What Tony Quirino did

IT TAKES ALL KINDS of ingredients to make a community, starting with people and their institutions. But after the basics like government and schools, the things that distinguish one place from another come from quirky, unexpected features–what you might call character. Put the Crandell Theatre on Main Street in Chatham under the heading of character.

Since 1926 the theater has been the central source of year-round public entertainment in the village. It started as a vaudeville stage but soon switched to movies. For the last quarter century it has been run by Anthony “Tony” Quirino and his wife, Sandy. Before that, it was owned by Mr. Quirino’s father. The younger Mr. Quirino died unexpectedly this week at 62.

The Crandell is a throwback, a time warp. It has only one screen, a balcony and 534 seats. Nobody would build a theater like that anymore, because only big corporations build theaters, and they treat the movies like so much supermarket produce. By design they herd the public in and out of endless showings on tiny screens of as many films as possible; when there’s a big hit, outrageous ticket prices yield a bonanza. At the Crandell you only see the one movie that’s playing… for a week. But a ticket costs about half what you pay elsewhere.

You have to wait for most blockbusters to come to the Crandell, and sometimes the popular ones simply aren’t available. We can’t recall how many times we asked Tony: “When are you gonna show….?” followed by the name of some box office smash. Tony would shake his head and say he didn’t know but he was trying.

Over the course of a few weeks, there has always been a movie worth seeing on that big screen while munching tasty popcorn sold in amounts that don’t worsen the obesity epidemic. Meanwhile Tony kept the projectors running, changed the marquee every Thursday night, cleaned up the place and sold tickets, always with a quick, if somewhat wary smile. In an industry that idolizes big bucks, nobody who met Tony ever suspected he was in it for the money.

These days it’s hard to imagine many places where adults and kids can congregate voluntarily to share an experience. But if you want to go to a movie around Chatham, you don’t have a choice of which movie to see. For the last 25 years, you saw the one Tony Quirino chose for you. He did an amazingly good job striking a balance between family and adult fare. On the worst nights of the year–howling winds, ice, snow, lightning–there were cars parked on Main Street to see the show.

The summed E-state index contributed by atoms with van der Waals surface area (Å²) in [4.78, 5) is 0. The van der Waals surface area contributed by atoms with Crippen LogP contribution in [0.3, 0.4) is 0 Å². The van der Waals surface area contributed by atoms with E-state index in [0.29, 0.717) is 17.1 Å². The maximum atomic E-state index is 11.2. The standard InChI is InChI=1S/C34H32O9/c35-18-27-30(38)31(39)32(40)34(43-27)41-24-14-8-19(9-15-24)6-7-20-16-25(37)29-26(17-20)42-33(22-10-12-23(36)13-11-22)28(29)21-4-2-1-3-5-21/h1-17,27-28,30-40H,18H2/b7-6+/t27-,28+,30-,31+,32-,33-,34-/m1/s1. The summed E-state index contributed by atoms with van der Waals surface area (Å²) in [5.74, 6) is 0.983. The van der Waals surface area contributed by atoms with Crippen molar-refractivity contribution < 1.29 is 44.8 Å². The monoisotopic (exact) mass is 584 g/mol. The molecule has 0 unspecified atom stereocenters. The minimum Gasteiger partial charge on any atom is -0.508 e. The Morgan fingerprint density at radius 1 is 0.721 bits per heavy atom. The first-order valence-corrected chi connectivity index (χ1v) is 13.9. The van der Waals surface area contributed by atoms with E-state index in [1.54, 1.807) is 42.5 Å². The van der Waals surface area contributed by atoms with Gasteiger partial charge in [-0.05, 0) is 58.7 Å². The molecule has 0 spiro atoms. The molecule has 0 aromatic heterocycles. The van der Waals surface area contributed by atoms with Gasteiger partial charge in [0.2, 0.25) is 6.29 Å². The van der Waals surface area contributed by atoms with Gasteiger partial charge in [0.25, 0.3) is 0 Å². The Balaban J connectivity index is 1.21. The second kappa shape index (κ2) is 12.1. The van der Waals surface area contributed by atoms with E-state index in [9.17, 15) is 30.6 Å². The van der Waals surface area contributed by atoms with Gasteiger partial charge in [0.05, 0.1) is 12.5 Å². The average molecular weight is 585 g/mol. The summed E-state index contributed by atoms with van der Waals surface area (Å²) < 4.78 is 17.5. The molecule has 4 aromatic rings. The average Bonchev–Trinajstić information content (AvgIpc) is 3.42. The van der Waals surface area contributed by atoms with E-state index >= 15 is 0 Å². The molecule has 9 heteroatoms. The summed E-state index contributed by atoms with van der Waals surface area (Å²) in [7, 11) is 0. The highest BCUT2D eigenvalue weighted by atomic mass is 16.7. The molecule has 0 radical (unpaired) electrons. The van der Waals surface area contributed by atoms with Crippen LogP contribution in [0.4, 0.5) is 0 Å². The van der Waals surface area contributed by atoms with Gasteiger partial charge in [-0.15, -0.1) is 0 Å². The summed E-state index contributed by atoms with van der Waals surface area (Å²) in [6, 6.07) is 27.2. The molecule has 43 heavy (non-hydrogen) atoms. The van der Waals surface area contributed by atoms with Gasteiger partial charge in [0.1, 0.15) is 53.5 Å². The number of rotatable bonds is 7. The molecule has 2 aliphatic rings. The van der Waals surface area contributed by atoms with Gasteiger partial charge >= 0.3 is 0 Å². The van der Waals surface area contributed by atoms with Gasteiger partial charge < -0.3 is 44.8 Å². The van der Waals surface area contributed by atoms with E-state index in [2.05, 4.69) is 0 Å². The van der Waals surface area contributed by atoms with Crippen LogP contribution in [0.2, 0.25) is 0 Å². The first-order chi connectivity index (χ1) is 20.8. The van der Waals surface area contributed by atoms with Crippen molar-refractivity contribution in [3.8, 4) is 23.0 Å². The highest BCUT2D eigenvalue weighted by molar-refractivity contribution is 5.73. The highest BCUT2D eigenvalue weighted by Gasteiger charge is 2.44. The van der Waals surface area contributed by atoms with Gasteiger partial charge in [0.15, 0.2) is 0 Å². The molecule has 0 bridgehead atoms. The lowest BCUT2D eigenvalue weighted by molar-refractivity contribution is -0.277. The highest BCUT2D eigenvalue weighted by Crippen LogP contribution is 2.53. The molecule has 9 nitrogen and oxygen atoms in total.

Any adult who has been to a movie with kids under 18 in the audience knows that as rude as adults have become these days, kids can be even more annoying to those who want to watch the film. At the malls kids’ peers run the theater, so who’s to stop the ruckus? But not at the Crandell. When kids got too boisterous before the show, Tony strode down the aisle and stood in the row of seats between the ringleaders and the screen. Making a sweeping gesture, he’d point at each of them. “I know all of you,” he said in a stern, gravelly voice, “and if there’s any trouble, you are out of here.” You could have heard a pin drop. Then, as he walked back up the aisle, adults applauded. The kids stayed for the movie and behaved remarkably well. Tony was a hero to many older movie goers.

Tony and Sandy would take time off around Christmas and go someplace warm. The effect at night during their absence was profound. The lights were out on the marquee and Main Street felt desolate, abandoned. The sensation had less to do with cold winter evenings. It was more specific. The center of the community was missing. We had a palpable feeling of relief each time the lights came on again.

The Chatham Film Club, which worked with Tony for years on the annual FilmColumbia festival, had an agreement to purchase the theater and continue to show movies on a regular schedule. Film club members say he was planning to help them even after the sale. We hope the sale happens as Tony intended and that the Crandell remains in operation.

Tony Quirino entertained us there–a good thing all by itself–and in the process he fostered a sense of community, of reminding us we’re part of a place worth caring about. That’s a powerful gift to leave behind, and we’re grateful to him for it.

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